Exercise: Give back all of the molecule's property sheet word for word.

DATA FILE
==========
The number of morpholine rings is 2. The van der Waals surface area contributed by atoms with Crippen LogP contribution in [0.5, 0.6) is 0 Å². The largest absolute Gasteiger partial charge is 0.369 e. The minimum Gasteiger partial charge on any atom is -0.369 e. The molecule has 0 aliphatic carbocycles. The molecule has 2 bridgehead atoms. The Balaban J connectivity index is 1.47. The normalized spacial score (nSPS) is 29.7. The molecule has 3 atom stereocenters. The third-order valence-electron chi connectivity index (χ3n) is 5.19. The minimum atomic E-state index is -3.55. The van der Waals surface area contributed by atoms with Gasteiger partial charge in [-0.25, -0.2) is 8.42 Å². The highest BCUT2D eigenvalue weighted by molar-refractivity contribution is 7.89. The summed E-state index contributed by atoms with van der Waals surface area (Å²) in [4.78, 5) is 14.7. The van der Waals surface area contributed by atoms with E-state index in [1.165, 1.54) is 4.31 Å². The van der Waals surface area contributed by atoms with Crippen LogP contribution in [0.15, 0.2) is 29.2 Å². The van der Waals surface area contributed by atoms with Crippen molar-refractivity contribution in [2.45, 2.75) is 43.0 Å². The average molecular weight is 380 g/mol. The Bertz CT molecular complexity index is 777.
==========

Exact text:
The number of morpholine rings is 2. The van der Waals surface area contributed by atoms with Crippen LogP contribution in [0.5, 0.6) is 0 Å². The largest absolute Gasteiger partial charge is 0.369 e. The minimum Gasteiger partial charge on any atom is -0.369 e. The molecule has 0 aliphatic carbocycles. The molecule has 2 bridgehead atoms. The Balaban J connectivity index is 1.47. The normalized spacial score (nSPS) is 29.7. The molecule has 3 atom stereocenters. The third-order valence-electron chi connectivity index (χ3n) is 5.19. The minimum atomic E-state index is -3.55. The van der Waals surface area contributed by atoms with Gasteiger partial charge in [-0.25, -0.2) is 8.42 Å². The highest BCUT2D eigenvalue weighted by molar-refractivity contribution is 7.89. The summed E-state index contributed by atoms with van der Waals surface area (Å²) in [4.78, 5) is 14.7. The van der Waals surface area contributed by atoms with E-state index in [1.165, 1.54) is 4.31 Å². The van der Waals surface area contributed by atoms with Crippen LogP contribution in [0.15, 0.2) is 29.2 Å². The van der Waals surface area contributed by atoms with Crippen molar-refractivity contribution in [2.45, 2.75) is 43.0 Å². The average molecular weight is 380 g/mol. The Bertz CT molecular complexity index is 777.